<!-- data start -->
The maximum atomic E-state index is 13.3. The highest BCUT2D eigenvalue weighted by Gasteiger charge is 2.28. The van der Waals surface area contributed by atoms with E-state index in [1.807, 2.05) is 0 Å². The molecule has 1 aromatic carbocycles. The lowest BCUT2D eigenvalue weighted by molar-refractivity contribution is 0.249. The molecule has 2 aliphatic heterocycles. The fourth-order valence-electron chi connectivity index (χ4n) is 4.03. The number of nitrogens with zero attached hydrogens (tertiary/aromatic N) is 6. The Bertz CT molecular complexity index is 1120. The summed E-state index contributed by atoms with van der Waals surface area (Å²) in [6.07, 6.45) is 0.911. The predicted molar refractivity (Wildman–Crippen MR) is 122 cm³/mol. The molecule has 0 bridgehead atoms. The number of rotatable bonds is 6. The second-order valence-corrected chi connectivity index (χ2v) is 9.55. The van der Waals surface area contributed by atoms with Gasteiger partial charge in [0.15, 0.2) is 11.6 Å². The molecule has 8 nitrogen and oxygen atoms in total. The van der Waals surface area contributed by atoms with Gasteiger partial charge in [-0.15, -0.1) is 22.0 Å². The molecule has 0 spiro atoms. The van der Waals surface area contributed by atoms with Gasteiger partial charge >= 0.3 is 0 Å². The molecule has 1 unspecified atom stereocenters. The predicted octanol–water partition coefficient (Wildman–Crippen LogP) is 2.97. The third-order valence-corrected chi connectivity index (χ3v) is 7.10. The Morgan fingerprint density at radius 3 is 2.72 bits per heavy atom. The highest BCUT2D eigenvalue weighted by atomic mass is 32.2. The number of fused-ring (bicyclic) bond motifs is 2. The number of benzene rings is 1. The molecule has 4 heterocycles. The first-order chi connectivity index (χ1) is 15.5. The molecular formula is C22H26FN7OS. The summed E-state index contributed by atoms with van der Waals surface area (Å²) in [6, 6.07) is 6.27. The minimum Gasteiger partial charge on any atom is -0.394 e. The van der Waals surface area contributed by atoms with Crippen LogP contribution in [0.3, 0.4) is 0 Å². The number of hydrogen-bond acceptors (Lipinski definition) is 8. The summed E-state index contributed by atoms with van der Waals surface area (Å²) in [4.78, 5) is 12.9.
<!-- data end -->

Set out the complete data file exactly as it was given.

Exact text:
The maximum atomic E-state index is 13.3. The highest BCUT2D eigenvalue weighted by Gasteiger charge is 2.28. The van der Waals surface area contributed by atoms with E-state index in [1.807, 2.05) is 0 Å². The molecule has 1 aromatic carbocycles. The lowest BCUT2D eigenvalue weighted by molar-refractivity contribution is 0.249. The molecule has 2 aliphatic heterocycles. The fourth-order valence-electron chi connectivity index (χ4n) is 4.03. The number of nitrogens with zero attached hydrogens (tertiary/aromatic N) is 6. The Bertz CT molecular complexity index is 1120. The summed E-state index contributed by atoms with van der Waals surface area (Å²) in [6.07, 6.45) is 0.911. The predicted molar refractivity (Wildman–Crippen MR) is 122 cm³/mol. The molecule has 0 bridgehead atoms. The number of rotatable bonds is 6. The second-order valence-corrected chi connectivity index (χ2v) is 9.55. The van der Waals surface area contributed by atoms with Gasteiger partial charge in [0.15, 0.2) is 11.6 Å². The molecule has 8 nitrogen and oxygen atoms in total. The van der Waals surface area contributed by atoms with Gasteiger partial charge in [-0.15, -0.1) is 22.0 Å². The molecule has 0 spiro atoms. The van der Waals surface area contributed by atoms with Gasteiger partial charge >= 0.3 is 0 Å². The molecule has 1 unspecified atom stereocenters. The predicted octanol–water partition coefficient (Wildman–Crippen LogP) is 2.97. The third-order valence-corrected chi connectivity index (χ3v) is 7.10. The Morgan fingerprint density at radius 3 is 2.72 bits per heavy atom. The highest BCUT2D eigenvalue weighted by atomic mass is 32.2. The number of fused-ring (bicyclic) bond motifs is 2. The number of benzene rings is 1. The molecule has 4 heterocycles. The first-order chi connectivity index (χ1) is 15.5. The molecular formula is C22H26FN7OS. The summed E-state index contributed by atoms with van der Waals surface area (Å²) in [6, 6.07) is 6.27. The minimum Gasteiger partial charge on any atom is -0.394 e. The van der Waals surface area contributed by atoms with Crippen LogP contribution in [0.3, 0.4) is 0 Å². The number of hydrogen-bond acceptors (Lipinski definition) is 8. The summed E-state index contributed by atoms with van der Waals surface area (Å²) in [4.78, 5) is 12.9.